Dr. Gerald Wheeler is the interim executive director of the National Science Teachers Association (www.nsta.org), the world’s largest professional organization representing science educators of all grade levels. A fuller version of this interview (conducted by Pam) is at http://www.keenreaders.org/dr-gerald-wheeler-on-youth-and-science
Q: How would you sum up the state of science knowledge among youth in North America today?
A: We’re definitely not in line with satisfying what we need for a workforce in the next ten to fifteen years.
Q: Your thoughts on how to improve that?
A: Parents don’t need to have a strong background in science to help their children learn and appreciate science. Doing science with your child can be as simple as helping him or her measure the ingredients for a batch of chocolate chip cookies. Don’t let science become a weak part of your child’s education. Get involved.
Q: Do problems with reading and writing affect science learning?
A: It turns out that science is actually a gift in this case. Science and technology can get struggling readers engaged, and actually improve their math and literacy scores. It’s a door opening to get them engaged in their schooling. If they really like the hands-on, real-world problems, as soon as they do these, they get immersed in mathematics and reading.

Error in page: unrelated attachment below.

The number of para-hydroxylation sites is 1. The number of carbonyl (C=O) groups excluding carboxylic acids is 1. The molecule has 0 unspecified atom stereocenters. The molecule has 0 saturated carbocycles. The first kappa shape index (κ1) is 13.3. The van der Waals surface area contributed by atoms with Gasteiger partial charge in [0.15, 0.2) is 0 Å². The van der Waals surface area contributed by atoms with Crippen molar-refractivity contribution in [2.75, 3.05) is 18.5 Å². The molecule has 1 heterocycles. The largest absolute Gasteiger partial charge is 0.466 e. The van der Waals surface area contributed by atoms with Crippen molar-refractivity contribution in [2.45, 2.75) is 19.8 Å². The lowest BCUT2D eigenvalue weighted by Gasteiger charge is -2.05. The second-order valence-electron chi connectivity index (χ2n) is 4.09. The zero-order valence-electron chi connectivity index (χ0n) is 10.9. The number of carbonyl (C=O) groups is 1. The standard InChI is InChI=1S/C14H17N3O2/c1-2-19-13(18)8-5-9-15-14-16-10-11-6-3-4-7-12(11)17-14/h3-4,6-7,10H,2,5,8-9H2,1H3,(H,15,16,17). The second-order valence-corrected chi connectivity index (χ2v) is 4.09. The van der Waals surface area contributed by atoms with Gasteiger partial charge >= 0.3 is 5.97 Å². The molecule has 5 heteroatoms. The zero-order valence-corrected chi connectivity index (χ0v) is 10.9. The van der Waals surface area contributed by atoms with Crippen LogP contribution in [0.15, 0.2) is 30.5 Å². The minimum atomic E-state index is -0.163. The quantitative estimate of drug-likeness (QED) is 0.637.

Q: Is online learning suited or unsuited to science education?
A: It works pretty well, but is a challenge because a lot of science is hands-on.
Q: What can parents do to help kindle or grow their children’s interest in science?
A: I think it starts long before high school. It’s about engaging them by answering questions and exploring things. Dinnertime is a great opportunity for your family to have discussions about science-based news stories (space shuttle missions, severe weather storms, etc.). Movies and TV shows that feature science-related themes are also good topics for discussions.
Too many parents say, “Well, that’s the job of the schools, and don’t give our kids homework because it interrupts our quality time.” Also, too many families come home and eat at different times or head off to their separate computers or televisions. They need to get engaged in what’s happening in the schools, and find ways to be supportive of the teachers and the school program. For example, parents can participate in their child’s school science program by locating scientists and others to be guest speakers, or can accompany their child on a field trip to a science-related place.
It’s a struggle with the disenchanted child; he is really destroying his future if he doesn’t get engaged. We have to make sure we get them engaged.
Excerpted from Jump-Starting Boys: Help Your Reluctant Learner Find Success in School and Life, by Pam Withers and Cynthia Gill (Viva Editions). All references (footnotes) contained in the book.